Let me take a walk. My cellphone is running low on battery

Self-poweredLEDs, an LCD, and a keyless vehicle entry system are shown here embedded in a “self-powered smart suit” using the new WTNG cloth-based material. Credit: Wanchul Seung et al./ACS Nano

Wearables, and I would consider cell phones as part of them, have their Achille's heel in the ned for power. Batteries are making progress, electronics is also becoming less power hungry but we are still far from a really satisfactory solution. What we would like is to forget about batteries and recharge, a wearable should look like your dress in terms of "maintenance" and "operation". You you need to take care of your dress, washing it after a day or a week, depending on the kind of dress. But you are not obsess on its maintenance as you are wearing it.

Having the possibility of "forgetting" about the power aspect would be a significant step in making wearable .... wearable!

This is were this news from scientists at Sungkyunkwan University that reports in the ACS Nano Journal on the development of a flexible, durable, cloth that can convert mechanical energy resulting from human motion into electrical energy that can power wearable.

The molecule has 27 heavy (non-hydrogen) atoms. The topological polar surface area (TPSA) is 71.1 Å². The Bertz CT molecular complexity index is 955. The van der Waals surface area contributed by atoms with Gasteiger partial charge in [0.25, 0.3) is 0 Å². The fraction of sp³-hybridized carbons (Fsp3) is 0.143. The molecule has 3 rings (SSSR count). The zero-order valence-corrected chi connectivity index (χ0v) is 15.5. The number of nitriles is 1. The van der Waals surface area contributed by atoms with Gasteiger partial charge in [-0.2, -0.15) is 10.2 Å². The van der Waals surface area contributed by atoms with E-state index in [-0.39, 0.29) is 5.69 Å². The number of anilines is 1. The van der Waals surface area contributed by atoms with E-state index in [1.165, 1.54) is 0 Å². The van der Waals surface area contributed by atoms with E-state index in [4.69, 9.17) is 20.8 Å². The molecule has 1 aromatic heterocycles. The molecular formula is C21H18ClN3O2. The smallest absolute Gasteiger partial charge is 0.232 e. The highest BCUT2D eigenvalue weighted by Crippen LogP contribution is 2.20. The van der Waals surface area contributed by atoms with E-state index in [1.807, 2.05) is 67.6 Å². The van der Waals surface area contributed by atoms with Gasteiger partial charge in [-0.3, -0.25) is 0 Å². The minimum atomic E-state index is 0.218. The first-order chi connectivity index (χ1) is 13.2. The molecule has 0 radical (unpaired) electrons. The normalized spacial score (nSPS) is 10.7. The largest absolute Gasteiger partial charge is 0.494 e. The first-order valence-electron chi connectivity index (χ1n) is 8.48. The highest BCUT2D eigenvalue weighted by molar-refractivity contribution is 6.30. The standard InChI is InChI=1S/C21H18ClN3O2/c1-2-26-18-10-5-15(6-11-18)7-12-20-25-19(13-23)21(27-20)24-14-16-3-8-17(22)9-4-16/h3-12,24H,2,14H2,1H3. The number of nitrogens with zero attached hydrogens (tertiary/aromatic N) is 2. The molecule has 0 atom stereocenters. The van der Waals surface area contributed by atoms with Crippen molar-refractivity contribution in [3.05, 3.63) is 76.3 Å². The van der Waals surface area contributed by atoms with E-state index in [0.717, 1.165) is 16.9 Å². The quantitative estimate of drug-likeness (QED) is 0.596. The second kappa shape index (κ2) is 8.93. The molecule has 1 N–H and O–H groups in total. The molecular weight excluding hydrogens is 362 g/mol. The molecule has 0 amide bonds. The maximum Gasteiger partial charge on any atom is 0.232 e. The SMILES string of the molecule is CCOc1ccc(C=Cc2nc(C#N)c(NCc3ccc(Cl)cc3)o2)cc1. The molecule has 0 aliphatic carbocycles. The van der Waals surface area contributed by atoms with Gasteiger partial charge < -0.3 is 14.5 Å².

The scientists are exploiting progress in triboelectrict nano generators (TNG) a new scientific area that is fuelled by the convergence of nanotech, smart materials and electronics.

The cloth was created by overlaying 4 layers of textile covered by nanorods and silicon based organic material. The test have shown that this TNG can resist to over 12,000 mechanical events (folding, pressure) and provides sufficient energy to power sensors, leds and a liquid crystal display.

TNG so far has required the use of "plastic" materials and these do not fit well in clothes. What the scientists have been able to do was to use cloth like materials to create a TNG.

So let's get ready to ask when buying a new jacket: how much power can it generate?

Author - Roberto Saracco

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